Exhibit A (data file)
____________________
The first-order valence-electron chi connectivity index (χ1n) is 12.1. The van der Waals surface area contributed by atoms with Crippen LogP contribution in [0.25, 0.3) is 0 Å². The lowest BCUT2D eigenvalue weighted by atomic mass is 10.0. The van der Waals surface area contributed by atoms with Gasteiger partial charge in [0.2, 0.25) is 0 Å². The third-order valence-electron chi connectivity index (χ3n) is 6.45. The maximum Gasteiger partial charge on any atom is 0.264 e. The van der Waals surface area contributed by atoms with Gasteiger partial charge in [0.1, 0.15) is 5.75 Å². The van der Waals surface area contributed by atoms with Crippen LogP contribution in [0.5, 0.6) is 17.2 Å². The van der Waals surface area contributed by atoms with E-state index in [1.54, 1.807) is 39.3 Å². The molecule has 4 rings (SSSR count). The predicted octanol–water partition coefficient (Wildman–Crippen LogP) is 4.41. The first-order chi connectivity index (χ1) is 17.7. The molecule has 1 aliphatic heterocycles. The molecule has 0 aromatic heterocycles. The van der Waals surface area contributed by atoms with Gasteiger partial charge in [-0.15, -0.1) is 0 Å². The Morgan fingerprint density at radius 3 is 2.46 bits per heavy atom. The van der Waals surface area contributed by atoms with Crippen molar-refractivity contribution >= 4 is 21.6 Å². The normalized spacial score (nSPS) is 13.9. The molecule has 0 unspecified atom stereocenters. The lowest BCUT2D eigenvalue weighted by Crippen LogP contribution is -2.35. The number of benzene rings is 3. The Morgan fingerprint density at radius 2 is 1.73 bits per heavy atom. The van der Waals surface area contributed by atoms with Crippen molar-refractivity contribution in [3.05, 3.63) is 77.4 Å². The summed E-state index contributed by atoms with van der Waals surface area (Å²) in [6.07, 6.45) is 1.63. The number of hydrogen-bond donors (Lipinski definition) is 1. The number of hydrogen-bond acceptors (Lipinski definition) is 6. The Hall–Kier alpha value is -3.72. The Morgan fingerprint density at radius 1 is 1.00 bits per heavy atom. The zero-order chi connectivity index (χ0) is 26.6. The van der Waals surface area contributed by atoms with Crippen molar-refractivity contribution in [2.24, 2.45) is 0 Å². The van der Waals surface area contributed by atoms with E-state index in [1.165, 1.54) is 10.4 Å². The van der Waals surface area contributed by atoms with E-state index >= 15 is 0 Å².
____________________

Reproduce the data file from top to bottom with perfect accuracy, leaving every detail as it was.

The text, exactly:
The first-order valence-electron chi connectivity index (χ1n) is 12.1. The van der Waals surface area contributed by atoms with Crippen LogP contribution in [0.25, 0.3) is 0 Å². The lowest BCUT2D eigenvalue weighted by atomic mass is 10.0. The van der Waals surface area contributed by atoms with Gasteiger partial charge in [0.2, 0.25) is 0 Å². The third-order valence-electron chi connectivity index (χ3n) is 6.45. The maximum Gasteiger partial charge on any atom is 0.264 e. The van der Waals surface area contributed by atoms with Gasteiger partial charge in [0.1, 0.15) is 5.75 Å². The van der Waals surface area contributed by atoms with Crippen LogP contribution in [0.5, 0.6) is 17.2 Å². The van der Waals surface area contributed by atoms with E-state index in [1.54, 1.807) is 39.3 Å². The molecule has 4 rings (SSSR count). The predicted octanol–water partition coefficient (Wildman–Crippen LogP) is 4.41. The first-order chi connectivity index (χ1) is 17.7. The molecule has 1 aliphatic heterocycles. The molecule has 0 aromatic heterocycles. The van der Waals surface area contributed by atoms with Gasteiger partial charge in [-0.15, -0.1) is 0 Å². The Morgan fingerprint density at radius 3 is 2.46 bits per heavy atom. The van der Waals surface area contributed by atoms with Crippen molar-refractivity contribution >= 4 is 21.6 Å². The normalized spacial score (nSPS) is 13.9. The molecule has 0 unspecified atom stereocenters. The lowest BCUT2D eigenvalue weighted by Crippen LogP contribution is -2.35. The number of benzene rings is 3. The Morgan fingerprint density at radius 2 is 1.73 bits per heavy atom. The van der Waals surface area contributed by atoms with Crippen molar-refractivity contribution in [3.05, 3.63) is 77.4 Å². The summed E-state index contributed by atoms with van der Waals surface area (Å²) in [6.07, 6.45) is 1.63. The number of hydrogen-bond donors (Lipinski definition) is 1. The number of hydrogen-bond acceptors (Lipinski definition) is 6. The Hall–Kier alpha value is -3.72. The Morgan fingerprint density at radius 1 is 1.00 bits per heavy atom. The zero-order chi connectivity index (χ0) is 26.6. The van der Waals surface area contributed by atoms with Crippen molar-refractivity contribution in [2.24, 2.45) is 0 Å². The van der Waals surface area contributed by atoms with E-state index in [1.165, 1.54) is 10.4 Å². The van der Waals surface area contributed by atoms with E-state index >= 15 is 0 Å².